by Bridgett Mahoney
Her name is Time and she lives wherever she wants to live. She’s not an old man, as the stories claim; she’s thin as air, more beautiful than the morning sunrise, more brief than what you can forget. She’s the girl you see out of the corner of your eye as you laugh with your best friend, She is also the old hag sitting very still in what you think is waiting, but what is really knowing. Sometimes you talk to her, when you’ve just won your greatest dream, when someone loves you back, when your mission in life is well on its way.
You thank her then, no matter what trials and boredom she previously put you through. None of that matters when Joy tries to burst your heart. Because you know it’s all because of Time you got what you wanted; it’s all because of her you love and value what you do.
Time ticks, pulsates like a heart. In fact, Time has a heart — the biggest heart of all. With so many missed opportunities, wasted years, cynics wishing to return to the golden years of legendary bliss — usually time is begrudged, far from being loved in return. She’s too slow or she’s too fast. But despite all this, Time loves. She caresses each and every one of us; she knows no other way.
Her life was simple and predictable, one day after another, one millennium after another. Once in a while something out of the usual happened, though. One day Time fell in love, and that remains a secret to all but a select few. She dressed in pure cotton cloth, woven by the Fates themselves. Her hair she preferred long, fine and fair. When she was happy she was young and pretty. On this day, she was happy.
As well as happy, Time was especially curious this day. While enjoying the sweet breezes of an early spring, Time found herself drawn to a lovely but imperfect face. The nose a bit too long, the ears a bit too protruding. His skin was fair, his lips feminine like rosebuds, and his hair black. Barely more than a boy.
Time peered around trees and benches — no one noticed — just a flicker in their peripheral vision so quick it never passed into consciousness. Time held her golden hair from her face — her eyes as innocent as when they shone at her birth out of the darkness. For now a newness entered her domain. A young human having not yet experienced much of Time’s grace, yet still enough to return her love — could he ever recognize Time’s existence.
As special and goodly as Time knew he was, the young man could see her no better than the other humans rushing through their humdrum lives. Oh sure, he wasn’t completely oblivious to time. He possessed a wristwatch, but that’s not Time — just a poor imitation of Time. An invention trying to trap Time and nail her to numbers.
A watch was nothing more than a man-made creation imitating a force that could never be touched. It was this lack of touch that kept Time safe, but it also left her all alone. Even the Fates preferred to keep to their clique of three. The exuberant and active Time was only tolerated as an occasional guest.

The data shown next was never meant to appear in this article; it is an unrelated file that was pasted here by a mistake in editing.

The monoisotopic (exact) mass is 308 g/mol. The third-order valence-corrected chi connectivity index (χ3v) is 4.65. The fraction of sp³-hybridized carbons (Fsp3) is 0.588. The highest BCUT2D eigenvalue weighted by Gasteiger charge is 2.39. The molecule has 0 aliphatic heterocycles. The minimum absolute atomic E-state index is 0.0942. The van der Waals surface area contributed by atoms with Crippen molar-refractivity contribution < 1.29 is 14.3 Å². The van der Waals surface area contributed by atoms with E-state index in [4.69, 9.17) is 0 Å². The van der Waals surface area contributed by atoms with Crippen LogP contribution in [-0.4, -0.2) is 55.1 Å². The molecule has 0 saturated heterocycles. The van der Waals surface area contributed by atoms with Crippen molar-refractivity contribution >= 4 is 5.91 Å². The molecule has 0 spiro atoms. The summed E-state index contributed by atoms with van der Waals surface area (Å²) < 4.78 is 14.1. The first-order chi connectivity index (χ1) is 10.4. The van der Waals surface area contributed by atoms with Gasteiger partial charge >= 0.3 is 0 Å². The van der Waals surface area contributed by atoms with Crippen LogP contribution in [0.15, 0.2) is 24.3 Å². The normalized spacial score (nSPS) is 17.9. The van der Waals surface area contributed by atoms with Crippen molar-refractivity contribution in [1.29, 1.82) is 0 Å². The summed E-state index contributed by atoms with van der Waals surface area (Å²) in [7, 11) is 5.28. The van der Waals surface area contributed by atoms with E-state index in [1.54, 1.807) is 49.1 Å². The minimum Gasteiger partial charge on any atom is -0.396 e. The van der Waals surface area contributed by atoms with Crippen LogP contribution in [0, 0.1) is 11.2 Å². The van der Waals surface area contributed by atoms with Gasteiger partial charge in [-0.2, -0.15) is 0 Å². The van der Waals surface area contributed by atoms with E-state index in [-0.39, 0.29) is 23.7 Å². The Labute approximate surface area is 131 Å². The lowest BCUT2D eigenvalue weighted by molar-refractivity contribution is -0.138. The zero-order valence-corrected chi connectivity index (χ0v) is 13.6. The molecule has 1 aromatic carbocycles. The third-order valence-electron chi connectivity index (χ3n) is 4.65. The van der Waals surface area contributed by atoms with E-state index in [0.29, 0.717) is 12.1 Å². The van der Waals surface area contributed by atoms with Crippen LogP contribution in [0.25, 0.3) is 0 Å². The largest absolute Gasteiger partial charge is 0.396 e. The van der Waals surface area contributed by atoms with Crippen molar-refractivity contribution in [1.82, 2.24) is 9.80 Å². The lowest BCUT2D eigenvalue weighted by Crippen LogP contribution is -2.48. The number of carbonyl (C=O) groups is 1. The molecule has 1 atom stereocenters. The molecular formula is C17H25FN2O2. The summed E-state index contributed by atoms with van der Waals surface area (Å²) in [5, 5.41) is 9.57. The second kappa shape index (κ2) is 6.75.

Time sat beside the young man as he read a heavy book for class. Her creamy cotton sheath started blowing around her in the wind — she wasn’t a ghost, after all.
“Hello,” she whispered shyly, peeking out from under her eyelashes.
The boy never flinched. He could not hear her and she knew he could not hear her, but she still talked, carrying on conversations with herself. She said to the boy in irritation that she wished she could read books, but time always seems to stand still when caught in a good book and Time has to remain on duty at all moments. She talked about the past, her favorite events and those she most feared. Giant wars and sicknesses of children whose deaths she still mourned. She talked about butterflies and their glorious ascent from caterpillars. That transformation was partly her doing, she proudly pronounced.
She babbled on every day, and if she was lucky she got a cough or throat-clearing in response. Sometimes she swore he even looked up from his book and straight into her eyes. Every noise and glance delighted her.
“Oh how I wish I could take you away with me,” she whispered. She’d follow the young man to his college classes, to group outings with his friends. She watched him read and watched him pet dogs being walked outside. Sometimes she’d even sneak into his dormitory to give him a kiss on his forehead after she knew he lay in bed, ready for sleep.
As much as she hated the contraptions, if he forgot to set his alarm clock before going to bed, she set it. After all, she wouldn’t want to risk him missing class. He was especially intelligent, too. Time noticed he always scored one of the highest grades on his tests. He read so much, she thought admirably to herself. Time had always possessed a special fondness for people who used a good portion of their time for reading.
But that wasn’t what made her fall in love with this young man — it was his pure heart. For Time can see many things we humans overlook. Time always has foresight and hindsight. And that made her heart heavy, as Time knew what would eventually come to pass.
She ran to the Fates in desperation, in a place far away, approaching their moldy little cottage in which they did their weaving. “Please, you must grant me permission. You must allow me to cease my work. I cannot tolerate this invisibility any longer.”
The crone chuckled. “Stop Time? Silly child! Time can never be stopped — not there, in that place. It’s direct orders; you know that.”